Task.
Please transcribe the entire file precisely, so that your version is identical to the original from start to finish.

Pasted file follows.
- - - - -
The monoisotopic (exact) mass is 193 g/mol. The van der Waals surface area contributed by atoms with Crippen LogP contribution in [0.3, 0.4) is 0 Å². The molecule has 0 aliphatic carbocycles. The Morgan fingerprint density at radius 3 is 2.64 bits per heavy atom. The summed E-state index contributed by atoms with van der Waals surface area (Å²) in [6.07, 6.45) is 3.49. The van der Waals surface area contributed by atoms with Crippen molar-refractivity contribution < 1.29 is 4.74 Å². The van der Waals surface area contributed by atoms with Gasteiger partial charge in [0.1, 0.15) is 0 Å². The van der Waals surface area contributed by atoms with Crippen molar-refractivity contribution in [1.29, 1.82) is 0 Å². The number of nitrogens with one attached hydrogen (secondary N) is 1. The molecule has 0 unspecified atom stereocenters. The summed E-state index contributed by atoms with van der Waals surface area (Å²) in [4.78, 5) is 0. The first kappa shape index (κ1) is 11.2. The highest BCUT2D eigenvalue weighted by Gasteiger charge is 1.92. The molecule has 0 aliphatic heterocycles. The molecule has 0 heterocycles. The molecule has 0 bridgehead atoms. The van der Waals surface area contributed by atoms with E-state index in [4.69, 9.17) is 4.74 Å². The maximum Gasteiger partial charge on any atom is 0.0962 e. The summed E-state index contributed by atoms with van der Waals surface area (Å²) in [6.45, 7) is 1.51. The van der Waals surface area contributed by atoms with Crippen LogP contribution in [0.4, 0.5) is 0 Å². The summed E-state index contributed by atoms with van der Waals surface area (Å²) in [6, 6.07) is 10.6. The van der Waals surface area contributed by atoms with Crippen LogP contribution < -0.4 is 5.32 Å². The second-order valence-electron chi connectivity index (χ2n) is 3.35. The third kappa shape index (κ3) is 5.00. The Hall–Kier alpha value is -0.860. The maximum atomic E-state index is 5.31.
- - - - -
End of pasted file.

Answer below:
The monoisotopic (exact) mass is 193 g/mol. The van der Waals surface area contributed by atoms with Crippen LogP contribution in [0.3, 0.4) is 0 Å². The molecule has 0 aliphatic carbocycles. The Morgan fingerprint density at radius 3 is 2.64 bits per heavy atom. The summed E-state index contributed by atoms with van der Waals surface area (Å²) in [6.07, 6.45) is 3.49. The van der Waals surface area contributed by atoms with Crippen molar-refractivity contribution < 1.29 is 4.74 Å². The van der Waals surface area contributed by atoms with Gasteiger partial charge in [0.1, 0.15) is 0 Å². The van der Waals surface area contributed by atoms with Crippen molar-refractivity contribution in [1.29, 1.82) is 0 Å². The number of nitrogens with one attached hydrogen (secondary N) is 1. The molecule has 0 unspecified atom stereocenters. The summed E-state index contributed by atoms with van der Waals surface area (Å²) in [4.78, 5) is 0. The first kappa shape index (κ1) is 11.2. The highest BCUT2D eigenvalue weighted by Gasteiger charge is 1.92. The molecule has 0 aliphatic heterocycles. The molecule has 0 heterocycles. The molecule has 0 bridgehead atoms. The van der Waals surface area contributed by atoms with E-state index in [4.69, 9.17) is 4.74 Å². The maximum Gasteiger partial charge on any atom is 0.0962 e. The summed E-state index contributed by atoms with van der Waals surface area (Å²) in [6.45, 7) is 1.51. The van der Waals surface area contributed by atoms with Crippen LogP contribution in [0.4, 0.5) is 0 Å². The summed E-state index contributed by atoms with van der Waals surface area (Å²) in [6, 6.07) is 10.6. The van der Waals surface area contributed by atoms with Crippen LogP contribution < -0.4 is 5.32 Å². The second-order valence-electron chi connectivity index (χ2n) is 3.35. The third kappa shape index (κ3) is 5.00. The Hall–Kier alpha value is -0.860. The maximum atomic E-state index is 5.31.